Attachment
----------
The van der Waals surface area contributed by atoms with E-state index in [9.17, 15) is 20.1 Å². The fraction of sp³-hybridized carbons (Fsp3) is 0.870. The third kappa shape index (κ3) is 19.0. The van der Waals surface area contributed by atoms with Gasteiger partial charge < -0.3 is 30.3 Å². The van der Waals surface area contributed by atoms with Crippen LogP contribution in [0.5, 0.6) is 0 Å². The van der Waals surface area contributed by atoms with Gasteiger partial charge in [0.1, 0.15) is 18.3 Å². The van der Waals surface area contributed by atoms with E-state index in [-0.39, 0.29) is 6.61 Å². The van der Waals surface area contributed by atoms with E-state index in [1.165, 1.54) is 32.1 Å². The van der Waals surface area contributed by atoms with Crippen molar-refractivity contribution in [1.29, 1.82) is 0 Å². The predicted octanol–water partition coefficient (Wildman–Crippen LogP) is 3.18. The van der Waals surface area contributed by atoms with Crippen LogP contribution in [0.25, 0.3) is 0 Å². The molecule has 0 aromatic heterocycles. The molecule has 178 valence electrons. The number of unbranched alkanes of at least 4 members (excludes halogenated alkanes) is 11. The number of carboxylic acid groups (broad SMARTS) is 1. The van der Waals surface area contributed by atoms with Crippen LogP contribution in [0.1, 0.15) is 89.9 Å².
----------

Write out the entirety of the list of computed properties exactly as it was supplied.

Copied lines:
The van der Waals surface area contributed by atoms with E-state index in [9.17, 15) is 20.1 Å². The fraction of sp³-hybridized carbons (Fsp3) is 0.870. The third kappa shape index (κ3) is 19.0. The van der Waals surface area contributed by atoms with Gasteiger partial charge < -0.3 is 30.3 Å². The van der Waals surface area contributed by atoms with Crippen LogP contribution in [0.5, 0.6) is 0 Å². The van der Waals surface area contributed by atoms with Gasteiger partial charge in [0.1, 0.15) is 18.3 Å². The van der Waals surface area contributed by atoms with E-state index in [-0.39, 0.29) is 6.61 Å². The van der Waals surface area contributed by atoms with E-state index in [1.165, 1.54) is 32.1 Å². The van der Waals surface area contributed by atoms with Crippen molar-refractivity contribution in [1.29, 1.82) is 0 Å². The predicted octanol–water partition coefficient (Wildman–Crippen LogP) is 3.18. The van der Waals surface area contributed by atoms with Crippen LogP contribution in [0.25, 0.3) is 0 Å². The molecule has 0 aromatic heterocycles. The molecule has 178 valence electrons. The number of unbranched alkanes of at least 4 members (excludes halogenated alkanes) is 11. The number of carboxylic acid groups (broad SMARTS) is 1. The van der Waals surface area contributed by atoms with Crippen LogP contribution in [0.1, 0.15) is 89.9 Å².